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Organ and tissue donation in Wales

Mae’r cyngor hwn yn berthnasol i Cymru

On 1 December 2015, the law about organ and tissue donation changed in Wales. This page tells you about the change and what you can do now to ensure your wishes are followed.

The law in Wales 

The law about organ and tissue donation in Wales used to be the same as in the rest of the UK. But on 1 December 2015, the law in Wales changed.

What's changed?

The new law means that it's assumed you consent to being a donor unless you 'opt out'. This is called ‘deemed consent'.

If you don't want to be a donor, you need to 'opt out'.

Families will always be involved before a donation and will be able to say if they know their loved one didn't want to be a donor.

The new law only applies to people who have lived, and die, in Wales.

What would I be donating?

The organs most often used in transplants are kidneys, heart, liver, lungs, pancreas and the small bowel.

Tissue donation uses healthy body cells such as corneas, skin, bone, tendons, cartilage and heart valves. Bone, tendons and cartilage are used for reconstruction after an injury or during joint replacement surgery. Skin grafts can be used to treat people with severe burns.

You can register a decision to donate all your organs and tissue, or just certain ones.

Living donor transplants

Some organs can be donated while you are still alive.

The most common organ donated by a living person is a kidney as a healthy person can lead a completely normal life with only one functioning kidney. Kidneys transplanted from living donors have a better chance of long-term survival than those transplanted from people who have died. For all forms of living donor transplants the risk to the donor must be considered very carefully.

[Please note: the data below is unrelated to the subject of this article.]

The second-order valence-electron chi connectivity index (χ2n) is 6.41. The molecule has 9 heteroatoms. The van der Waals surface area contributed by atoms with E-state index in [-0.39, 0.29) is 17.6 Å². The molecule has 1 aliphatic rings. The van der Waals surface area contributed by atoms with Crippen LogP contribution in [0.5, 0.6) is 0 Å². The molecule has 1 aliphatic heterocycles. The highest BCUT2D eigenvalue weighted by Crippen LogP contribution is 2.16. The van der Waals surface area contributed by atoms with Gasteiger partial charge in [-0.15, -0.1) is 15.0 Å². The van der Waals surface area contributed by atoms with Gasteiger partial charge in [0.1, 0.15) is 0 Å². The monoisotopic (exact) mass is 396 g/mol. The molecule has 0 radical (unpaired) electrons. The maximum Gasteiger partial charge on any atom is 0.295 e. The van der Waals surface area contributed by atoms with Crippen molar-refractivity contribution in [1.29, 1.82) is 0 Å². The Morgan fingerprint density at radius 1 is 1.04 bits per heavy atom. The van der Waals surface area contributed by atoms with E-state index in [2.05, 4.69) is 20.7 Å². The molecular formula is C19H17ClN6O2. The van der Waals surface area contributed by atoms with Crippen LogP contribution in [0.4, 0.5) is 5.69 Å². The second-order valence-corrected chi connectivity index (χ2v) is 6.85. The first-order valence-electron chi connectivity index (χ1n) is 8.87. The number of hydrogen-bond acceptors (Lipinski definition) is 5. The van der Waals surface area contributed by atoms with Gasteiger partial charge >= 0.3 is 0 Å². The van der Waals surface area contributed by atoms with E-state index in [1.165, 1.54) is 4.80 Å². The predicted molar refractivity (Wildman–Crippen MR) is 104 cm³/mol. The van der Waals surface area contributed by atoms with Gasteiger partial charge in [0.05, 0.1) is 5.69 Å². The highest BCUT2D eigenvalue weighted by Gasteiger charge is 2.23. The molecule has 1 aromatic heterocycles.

The Human Tissue Authority (HTA) offer guidance on Living donor transplants.

What should I do now?

You should think about whether you want to be a donor, and make sure your family and friends know what you want. This can help them to know what to do if you are ever in a situation where you cannot tell people what your wishes are. You should also find out what your family and friends would want for themselves.

If you want to be a donor

Whatever your age or health, if you want to be a donor, you should join the NHS Organ Donor Register.

Registering your decision makes it easier for others to find out what choice you have made.

You can find information about donation, and can register online as a donor.

You can also ring NHS Donor Line on 0300 123 23 23 (lines are open 24 hours a day all year round and calls are charged at your contracted rate for local calls).

You can also do nothing at all - under the new law, this is considered 'implied consent'.

If you don't want to be a donor

If you don't want to be a donor, under the new law you need to register your decision to 'opt-out'. You can also change your decision at any time.

You can register to 'opt out' online, or you can call 0300 123 23 23.

Find out more about the changes in Wales.

A oedd y cyngor hwn yn fuddiol?
Pam nad oedd y cyngor yn fuddiol?

Dywedwch fwy wrthym am pam nad oedd ein cyngor yn helpu.

A oedd y cyngor hwn yn fuddiol?

Diolch i chi, cyflwynwyd eich adborth.

UAT (Release)